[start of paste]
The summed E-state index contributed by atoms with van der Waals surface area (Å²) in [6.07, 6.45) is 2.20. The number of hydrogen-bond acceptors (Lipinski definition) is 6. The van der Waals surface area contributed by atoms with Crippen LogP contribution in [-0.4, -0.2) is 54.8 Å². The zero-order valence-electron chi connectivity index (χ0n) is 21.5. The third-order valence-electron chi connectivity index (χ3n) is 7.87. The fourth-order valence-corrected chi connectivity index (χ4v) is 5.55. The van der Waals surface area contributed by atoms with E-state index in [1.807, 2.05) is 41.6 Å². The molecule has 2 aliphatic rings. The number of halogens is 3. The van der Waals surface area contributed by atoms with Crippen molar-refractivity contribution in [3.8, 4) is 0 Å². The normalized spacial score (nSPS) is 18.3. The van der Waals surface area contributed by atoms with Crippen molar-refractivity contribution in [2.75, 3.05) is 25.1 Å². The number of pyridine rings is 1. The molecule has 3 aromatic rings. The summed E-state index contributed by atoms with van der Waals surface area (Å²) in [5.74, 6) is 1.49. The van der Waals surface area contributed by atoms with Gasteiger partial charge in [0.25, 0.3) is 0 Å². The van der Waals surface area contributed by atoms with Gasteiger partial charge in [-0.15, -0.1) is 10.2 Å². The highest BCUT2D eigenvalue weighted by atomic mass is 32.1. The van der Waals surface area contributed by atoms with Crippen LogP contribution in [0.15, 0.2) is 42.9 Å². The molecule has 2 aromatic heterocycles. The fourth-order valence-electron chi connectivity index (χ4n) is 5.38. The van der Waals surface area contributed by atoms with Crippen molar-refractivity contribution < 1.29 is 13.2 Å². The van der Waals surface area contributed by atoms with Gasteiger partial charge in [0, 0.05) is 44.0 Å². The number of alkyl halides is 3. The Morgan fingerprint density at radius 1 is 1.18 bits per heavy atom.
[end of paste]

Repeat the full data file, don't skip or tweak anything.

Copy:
The summed E-state index contributed by atoms with van der Waals surface area (Å²) in [6.07, 6.45) is 2.20. The number of hydrogen-bond acceptors (Lipinski definition) is 6. The van der Waals surface area contributed by atoms with Crippen LogP contribution in [-0.4, -0.2) is 54.8 Å². The zero-order valence-electron chi connectivity index (χ0n) is 21.5. The third-order valence-electron chi connectivity index (χ3n) is 7.87. The fourth-order valence-corrected chi connectivity index (χ4v) is 5.55. The van der Waals surface area contributed by atoms with E-state index in [1.807, 2.05) is 41.6 Å². The molecule has 2 aliphatic rings. The number of halogens is 3. The van der Waals surface area contributed by atoms with Crippen molar-refractivity contribution in [3.8, 4) is 0 Å². The normalized spacial score (nSPS) is 18.3. The van der Waals surface area contributed by atoms with Crippen molar-refractivity contribution in [2.75, 3.05) is 25.1 Å². The number of pyridine rings is 1. The molecule has 3 aromatic rings. The summed E-state index contributed by atoms with van der Waals surface area (Å²) in [5.74, 6) is 1.49. The van der Waals surface area contributed by atoms with Gasteiger partial charge in [0.25, 0.3) is 0 Å². The van der Waals surface area contributed by atoms with Gasteiger partial charge in [-0.15, -0.1) is 10.2 Å². The highest BCUT2D eigenvalue weighted by atomic mass is 32.1. The van der Waals surface area contributed by atoms with Crippen LogP contribution in [0.15, 0.2) is 42.9 Å². The molecule has 2 aromatic heterocycles. The fourth-order valence-electron chi connectivity index (χ4n) is 5.38. The van der Waals surface area contributed by atoms with Crippen molar-refractivity contribution < 1.29 is 13.2 Å². The van der Waals surface area contributed by atoms with Gasteiger partial charge in [0, 0.05) is 44.0 Å². The number of alkyl halides is 3. The Morgan fingerprint density at radius 1 is 1.18 bits per heavy atom.